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The only tip I can contribute is look before you pull in. Make sure you scope out any gas station or other stop before you commit to pulling in, need to make sure you can get out.
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Old 10-02-2019, 12:11 PM   #10
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One thing I do before unhitching at a campsite is get in and check the views! Sometimes angling a few degrees cuts out the view of a neighboring campsite or adds some more enjoyable views.

Also, after backing into a narrow site after dark one night, I purchased 4 small LED popup lanterns which in the future I can set at the four corners of the site before trying to back in in the dark.
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Old 10-02-2019, 01:24 PM   #11
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re: backing into a space in the dark... I've been toying with rigging some sort of little laser pointers on magnetic bases to shine down at the ground next to the rear bumper so I can tell how far back I am via my rear view mirrors....
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Old 10-02-2019, 01:34 PM   #12
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We use these flexible plastic cutting board mats on the countertops. Keeps the mica from getting scratched by metal pots, tin cans, etc.
Put one on top of the range cover for the same purpose. Keeps the black paint looking nice for longer.

https://www.amazon.com/Extra-Thick-F...s%2C171&sr=8-7
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Old 10-02-2019, 01:44 PM   #13
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For non-skid material to use in drawers, cabinet bottoms, and such, we use the non-slip rug underlay pad like this.
Very effective and very economical.

https://www.amazon.com/B-PRIME-3x5-F...9&sr=8-16&th=1
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Old 10-02-2019, 02:24 PM   #14
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Quote:
Originally Posted by EdColorado View Post
We use these flexible plastic cutting board mats on the countertops. Keeps the mica from getting scratched by metal pots, tin cans, etc.
Put one on top of the range cover for the same purpose. Keeps the black paint looking nice for longer.

https://www.amazon.com/Extra-Thick-F...s%2C171&sr=8-7
I love those too but get a 3-pack from the Dollar Store.
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Old 10-02-2019, 03:56 PM   #15
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Smile

Hitching up.
1) A lot of newer vehicles have a backup camera. Very useful in hitching up for when you have no one helping with the final direction. I painted the end of the trailer hitch white. I find it makes the hitch much more visible.
2) For whatever reason, and I’m probably the only one who doesn’t know, Escape puts one level on the rear of the trailer and the other by the entry door. The two most inconvenient places for the driver to look when leveling up. I wind up taking Multiple trips around the trailer. I attached a simple T level on the hitch. Used double stick tape and then toothpicks as shims to get it to match the Escape installed levels. Now leveling up is really simple; just a glance at the level.No trips around the trailer.

The other picture is of a infrared thermometer. Good for shooting the wheel bearings , checking the temp of the air coming out of the A/C unit, or just to settle my curiosity about how hot or cold something is.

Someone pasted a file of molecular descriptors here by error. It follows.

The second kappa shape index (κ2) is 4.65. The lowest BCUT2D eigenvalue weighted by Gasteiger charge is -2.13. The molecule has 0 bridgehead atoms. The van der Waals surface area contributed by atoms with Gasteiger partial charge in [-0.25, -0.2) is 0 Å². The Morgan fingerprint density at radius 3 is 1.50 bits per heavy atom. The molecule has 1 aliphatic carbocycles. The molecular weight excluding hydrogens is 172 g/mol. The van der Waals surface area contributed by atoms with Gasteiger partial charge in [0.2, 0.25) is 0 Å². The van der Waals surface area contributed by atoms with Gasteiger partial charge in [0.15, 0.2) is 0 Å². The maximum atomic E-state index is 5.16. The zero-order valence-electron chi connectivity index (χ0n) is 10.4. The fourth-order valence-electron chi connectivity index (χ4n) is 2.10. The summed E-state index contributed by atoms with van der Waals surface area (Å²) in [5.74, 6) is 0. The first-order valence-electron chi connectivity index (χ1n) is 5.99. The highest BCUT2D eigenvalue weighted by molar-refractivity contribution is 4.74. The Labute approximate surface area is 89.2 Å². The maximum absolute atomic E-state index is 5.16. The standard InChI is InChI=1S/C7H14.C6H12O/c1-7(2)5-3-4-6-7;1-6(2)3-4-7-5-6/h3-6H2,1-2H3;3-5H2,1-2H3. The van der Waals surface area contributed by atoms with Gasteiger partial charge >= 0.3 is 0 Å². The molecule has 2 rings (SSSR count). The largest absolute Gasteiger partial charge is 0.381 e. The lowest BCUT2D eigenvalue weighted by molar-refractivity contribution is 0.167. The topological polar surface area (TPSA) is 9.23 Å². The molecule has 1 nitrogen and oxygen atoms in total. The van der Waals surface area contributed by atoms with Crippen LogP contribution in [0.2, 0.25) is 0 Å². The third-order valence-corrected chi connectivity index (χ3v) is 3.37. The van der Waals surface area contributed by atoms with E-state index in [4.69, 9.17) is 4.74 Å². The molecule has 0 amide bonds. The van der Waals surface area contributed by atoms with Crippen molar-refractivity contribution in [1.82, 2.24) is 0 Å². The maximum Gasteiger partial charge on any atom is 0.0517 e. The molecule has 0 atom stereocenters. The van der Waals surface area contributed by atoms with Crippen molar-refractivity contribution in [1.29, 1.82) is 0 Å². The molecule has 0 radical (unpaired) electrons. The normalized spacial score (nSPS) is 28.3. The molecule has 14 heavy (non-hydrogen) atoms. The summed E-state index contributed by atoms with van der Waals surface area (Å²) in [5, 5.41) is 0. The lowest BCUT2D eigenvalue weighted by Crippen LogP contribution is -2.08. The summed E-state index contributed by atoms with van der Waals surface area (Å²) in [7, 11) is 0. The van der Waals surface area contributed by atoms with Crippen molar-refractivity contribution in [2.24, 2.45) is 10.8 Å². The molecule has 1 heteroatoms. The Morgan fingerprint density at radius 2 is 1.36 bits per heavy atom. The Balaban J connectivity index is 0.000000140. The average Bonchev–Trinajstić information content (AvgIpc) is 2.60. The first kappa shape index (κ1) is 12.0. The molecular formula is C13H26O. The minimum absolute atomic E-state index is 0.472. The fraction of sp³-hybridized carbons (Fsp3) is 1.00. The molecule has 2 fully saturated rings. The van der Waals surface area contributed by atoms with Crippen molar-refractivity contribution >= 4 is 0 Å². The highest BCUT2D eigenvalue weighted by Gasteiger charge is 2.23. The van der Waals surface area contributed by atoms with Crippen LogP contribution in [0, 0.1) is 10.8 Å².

Enjoy.

Ed
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Old 10-02-2019, 04:15 PM   #16
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Quote:
Originally Posted by EdColorado View Post
2) For whatever reason, and Iím probably the only one who doesnít know, Escape puts one level on the rear of the trailer and the other by the entry door. The two most inconvenient places for the driver to look when leveling up. I wind up taking Multiple trips around the trailer.

Last time I was out at ETI, I had them mount levels front and side on the driver side.
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Old 10-02-2019, 04:20 PM   #17
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Last time I was out at ETI, I had them mount levels front and side on the driver side.
Now we know for sure, Glenn really is on the level.


A few pieces of 2"x4", around 8" long or so, can be handy to have in case one needs an extra couple inches under a wheel, or another wheel chock, or something under the jack.
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Old 10-02-2019, 05:04 PM   #18
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Another camping help

I carry a full-sized shovel when I boondock. The shovel isn't necessarily for the Escape. It's for digging out the truck wheels if the offroad isn't friendly to tires.
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Old 10-02-2019, 05:16 PM   #19
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A good assortment of heavy duty tools: American Express, Visa, Mastercard. For everything else, a multimeter.
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Old 10-03-2019, 12:28 PM   #20
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level!



tools... hah. my truck carries a very heavy duty set of pure copper jumper cables, a Viair compressor, a toolbox with sockets and wrenches, another toolbox with strippers/cutters/pliers/crimpers/screwdrivers/allenkeys/etc mostly electrical stuff. The trailer toolbox has a framing and an engineer hammer, a nail puller modified to pull big tent stakes, a 1/2" drive breaker bar with the socket for the wheels, and the socket for the water heater anode.